Second Lecture of Human Computer Interaction
Second Lecture of Human Computer Interaction CSC212
Comsats Institute of Information Technology
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This 34 page Study Guide was uploaded by Alina Mario on Friday March 25, 2016. The Study Guide belongs to CSC212 at Comsats Institute of Information Technology taught by Yasmeen Khaliq in Spring 2016. Since its upload, it has received 34 views. For similar materials see Human Computer Interaction in ComputerScienence at Comsats Institute of Information Technology.
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Date Created: 03/25/16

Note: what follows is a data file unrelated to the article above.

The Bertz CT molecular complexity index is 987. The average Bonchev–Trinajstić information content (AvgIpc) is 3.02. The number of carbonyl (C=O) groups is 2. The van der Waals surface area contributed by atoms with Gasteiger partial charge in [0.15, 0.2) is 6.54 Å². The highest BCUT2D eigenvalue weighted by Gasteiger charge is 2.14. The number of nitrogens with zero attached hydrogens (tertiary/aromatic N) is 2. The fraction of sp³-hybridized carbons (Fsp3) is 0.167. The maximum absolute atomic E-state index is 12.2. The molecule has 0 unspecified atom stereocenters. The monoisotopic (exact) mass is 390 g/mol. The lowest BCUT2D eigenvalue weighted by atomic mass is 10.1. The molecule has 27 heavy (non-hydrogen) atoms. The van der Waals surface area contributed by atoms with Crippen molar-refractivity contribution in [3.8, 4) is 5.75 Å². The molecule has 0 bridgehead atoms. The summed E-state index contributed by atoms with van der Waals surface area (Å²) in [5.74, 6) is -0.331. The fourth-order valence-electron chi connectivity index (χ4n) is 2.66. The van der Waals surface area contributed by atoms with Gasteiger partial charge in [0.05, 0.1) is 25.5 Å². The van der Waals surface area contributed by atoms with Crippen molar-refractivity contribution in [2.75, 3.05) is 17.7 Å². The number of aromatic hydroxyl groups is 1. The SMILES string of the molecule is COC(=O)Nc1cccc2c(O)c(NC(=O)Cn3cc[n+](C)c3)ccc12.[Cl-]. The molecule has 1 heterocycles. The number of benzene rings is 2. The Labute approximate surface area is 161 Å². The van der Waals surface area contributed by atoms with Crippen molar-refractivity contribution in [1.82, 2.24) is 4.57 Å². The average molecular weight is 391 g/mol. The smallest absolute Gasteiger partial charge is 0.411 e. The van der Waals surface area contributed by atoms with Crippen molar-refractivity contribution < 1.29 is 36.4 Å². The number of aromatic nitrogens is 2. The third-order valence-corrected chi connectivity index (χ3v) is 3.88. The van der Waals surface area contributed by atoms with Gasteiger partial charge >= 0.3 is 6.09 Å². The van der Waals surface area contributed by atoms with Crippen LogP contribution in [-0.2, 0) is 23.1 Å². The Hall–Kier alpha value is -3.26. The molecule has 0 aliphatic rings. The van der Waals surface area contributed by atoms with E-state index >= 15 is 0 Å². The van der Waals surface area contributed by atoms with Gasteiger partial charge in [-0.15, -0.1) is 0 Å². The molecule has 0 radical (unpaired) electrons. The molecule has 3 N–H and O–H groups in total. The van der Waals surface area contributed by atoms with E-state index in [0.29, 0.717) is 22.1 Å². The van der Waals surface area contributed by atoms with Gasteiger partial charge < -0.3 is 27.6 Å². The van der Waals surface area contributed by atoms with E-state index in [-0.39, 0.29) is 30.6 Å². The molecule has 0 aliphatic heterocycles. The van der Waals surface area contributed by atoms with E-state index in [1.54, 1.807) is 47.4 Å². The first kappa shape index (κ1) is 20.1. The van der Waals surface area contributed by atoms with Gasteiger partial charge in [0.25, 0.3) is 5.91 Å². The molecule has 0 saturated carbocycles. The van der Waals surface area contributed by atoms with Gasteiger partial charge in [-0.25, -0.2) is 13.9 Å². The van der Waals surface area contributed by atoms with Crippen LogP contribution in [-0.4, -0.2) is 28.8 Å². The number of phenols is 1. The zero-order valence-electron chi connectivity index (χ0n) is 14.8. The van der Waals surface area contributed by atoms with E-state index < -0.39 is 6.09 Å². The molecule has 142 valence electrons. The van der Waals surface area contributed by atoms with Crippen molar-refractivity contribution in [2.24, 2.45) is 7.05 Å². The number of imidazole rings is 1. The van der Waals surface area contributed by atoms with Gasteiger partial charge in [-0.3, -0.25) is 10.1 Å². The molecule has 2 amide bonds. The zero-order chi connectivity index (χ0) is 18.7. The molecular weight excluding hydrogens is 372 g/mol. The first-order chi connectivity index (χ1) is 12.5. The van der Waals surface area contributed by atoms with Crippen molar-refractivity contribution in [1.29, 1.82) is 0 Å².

Lecture 2 Human Computer Interaction COMSATS INSTITUTE OF INFORMATION AND TECHNOLOGY In the last lecture Significance of HCI Truths about computers Feature shock Human computer nature Software Apartheid Software Quality levels In today’ s lecture Human psychology Human Information System Human cognitive psychology User as an information system Working of information system ◦Information comes in, ◦stored ◦processed ◦passes out Human Information System Three components of human information system ◦Input-output ◦Memory ◦processing Input/output ◦Vision ◦Auditory ◦Haptic ◦movement Memory ◦Short term ◦Long term ◦sensory Processing ◦Reasoning ◦Problem solving ◦Learning ◦Mistakes Input-Output channels Means of interaction with the outside world User’s output -> Computer’s input Computer’s output -> User’s input Human input channels Input Senses ◦Sight ◦Hearing ◦Touch ◦Smell ◦Taste Human output channels Output Effectors ◦Limbs ◦Finger ◦Eyes ◦Head ◦Vocal system Human Eye Mechanism of transforming received light into electric energy through receptors Detects light reflected from real world objects Forms an upside down image on retina Human visual perception Primary source of information Stages of perception ◦Reception ◦Interpretation/perception Visual Reception Visual Perception Notion of Visual Perception Size and depth ◦Visual angle ◦Visual acuity ◦Overlapping Brightness and color ◦Luminance ◦Visual Acuity increases with luminance ◦Hue, intensity, saturation Limitations of visual processing Limitations …. Limitations …. Optical Center Illusions Optical Illusions… Optical Illusions… Textual Vision Reading Stages of reading ◦Perceiving visual patterns ◦Decoding ◦Syntactic and Semantic analysis Negative vs. Positive contrast Human Auditory System Sense of Hearing Perceives sound waves ◦Distance ◦Direction ◦Objects Sections of ear ◦Outer ear (protects inner parts and amplifies sound) ◦Middle ear (transmit sounds) ◦Inner ear (causes impulses in auditory nerve) Sound Processing in ears Changes or vibrations in air pressure Characteristics of sound ◦Pitch ◦Loudness ◦Timber Filtering of sound Haptic Touch Works with stimulus received through the skin Vital sense for impaired persons Provides vital information about the surrounding environment Used in virtual reality systems Kinesthesis: awareness of the position of the body and limbs Memory Sensory Memory ◦Buffered memory ◦Depends on the stimuli coming into our senses Short term Memory ◦Working memory ◦Scratch pad for holding chunks of information Long term Memory ◦Main memory ◦Long term storage of information Processing: Thinking Reasoning ◦Inferring new information Problem solving ◦Finding a solution to an unfamiliar task Thinking: Reasoning ◦Deductive reasoning ◦Logical conclusions ◦May not be true ◦Inductive reasoning ◦Generalization of results of seen situations to unseen situations ◦Unreliable but useful ◦Abductive reasoning ◦The action and the cause of that action ◦unreliable Thinking: Problem solving Gestalt theory: ◦Problem solving is both productive and reproductive Problem Space Theory: ◦Space comprises problem states (initial and goal states) ◦Involves generating state transition operators ◦Heuristics may apply to choose operator to reach the goal Analogy: ◦Solving novel problems ◦Mapping knowledge of similar domain Skill acquisition and Errors Skill acquisition ◦Gradually acquire skills in particular domain ◦Conceptual activity ◦Information is more structured Errors ◦Slips ◦Poor skills ◦Mistakes ◦Incorrect understanding Emotion Emotion involves cognitive and physical responses to stimuli Emotion is our interpretation of a psychological response to a stimuli (James Lange) Emotion is the result of our evaluation of our psychological responses, in the light of the whole situation we are in (Schacter & Singer) Affects The biological response to physical stimuli is called affect “Negative affect can make it harder to do even easy tasks; positive affect can make it easier to do difficultD.A. Norman Conclusion Understand the psychology Consider problem context Understand particular problem conditions Use previously acquired information Correctly apply knowledge
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